We initially meet her on her wedding day. Other days relayed concern infidelity following a visit to an old haunt and a hook up with an old friend, the death of a parent, the conduct of an affair, young children and being a mum, a marital breakdown and a move back to New York from Buffalo, a working life, the suicide of a college friend and in time the celebration of a wedding anniversary after an obvious reconciliation.

I enjoyed it, but then I pretty much enjoy anything Block had turned his hand to. With each day we get not just the detail of what transpires, but a large context of what is going on in Andrea Benstock's life and how she feels about it. 

I found it funny how she can justify her own ongoing affair with a family friend and work colleague of her husband. For her there is no emotional involvement and it's purely a physical transaction for both parties. When later in life (the book and days related cover more than ten years) her husband is obviously conducting an affair of his own, she is angry, hurt and fearful, because she isn't privvy to the emotions of the parties involved. I can ackowledge her pain, but can't get past the double standards she applies.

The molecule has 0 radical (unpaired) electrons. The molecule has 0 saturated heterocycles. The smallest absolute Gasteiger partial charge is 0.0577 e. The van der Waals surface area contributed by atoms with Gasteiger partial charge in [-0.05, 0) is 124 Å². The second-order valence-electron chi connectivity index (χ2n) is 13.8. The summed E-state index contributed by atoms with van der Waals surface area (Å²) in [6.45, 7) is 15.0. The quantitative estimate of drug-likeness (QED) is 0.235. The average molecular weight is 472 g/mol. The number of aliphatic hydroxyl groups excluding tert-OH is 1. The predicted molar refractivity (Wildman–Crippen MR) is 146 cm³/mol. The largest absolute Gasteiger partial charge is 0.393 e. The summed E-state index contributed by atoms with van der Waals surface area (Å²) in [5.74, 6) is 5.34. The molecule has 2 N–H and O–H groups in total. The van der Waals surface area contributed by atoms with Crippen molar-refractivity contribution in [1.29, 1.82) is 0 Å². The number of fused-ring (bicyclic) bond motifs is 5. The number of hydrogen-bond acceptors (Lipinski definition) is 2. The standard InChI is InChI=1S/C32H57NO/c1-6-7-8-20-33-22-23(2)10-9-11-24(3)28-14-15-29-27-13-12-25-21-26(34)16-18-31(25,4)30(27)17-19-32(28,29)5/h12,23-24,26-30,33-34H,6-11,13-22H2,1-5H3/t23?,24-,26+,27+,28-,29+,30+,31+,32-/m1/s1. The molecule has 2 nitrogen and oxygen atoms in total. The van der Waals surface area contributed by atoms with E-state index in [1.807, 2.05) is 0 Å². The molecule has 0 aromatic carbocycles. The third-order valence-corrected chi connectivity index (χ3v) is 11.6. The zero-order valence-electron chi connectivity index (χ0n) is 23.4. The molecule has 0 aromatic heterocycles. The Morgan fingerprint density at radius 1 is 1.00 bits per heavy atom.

The book kind of reminded me of a few episodes of a TV soap - Eastenders maybe. Or more accurately Peyton Place - not that I can recall too much about that one. Or even a documentary. There's a kind of fly on the wall aspect to the intimate detail of a woman steering her way through life, getting older, not necessarily getting wiser, growing up, finding out secrets from her mother about her parent's marriage and discovering through lived experience that life isn't always sunny.   

Interesting, unusual and peculiarly satisfying - I mean who doesn't like peeking behind other people's curtains? 

Overall a really entertaining book even though I don't think I actually liked Andrea Benstock that much.

4.5 stars from 5

Read - (listened to) January, 2022 
Published - 1975
Page count - 304 (9 hrs 30 mins)
Source - Audible purchase
Format - Audible


  1. It does sound like an interesting story, Col, although I'll admit, it might not be my first choice. Still, as you say, Block is Block, and I've never read anything by him that I didn't think was good. And it looks as though this one offers an interesting look at the times and
    the changes in the mores of the era.

    1. It's definitely one which held my interest, Margot though I have seen a couple of contrary reviews that find it boring and easily putdownable. It's strange - different strokes for different folks. It worked for me.

  2. I'm glad to see you haven't run out of Lawrence Block books to read yet! I can definitely give you credit for making me read several of his, though I probably will stick to the more straightforward crime ones.

    1. I'm in no danger of ruinning out just yet, thankfully! I'll try and read anything by him.

  3. *ruinning FFS - fat fingered rushing typo alert .... RUNNING!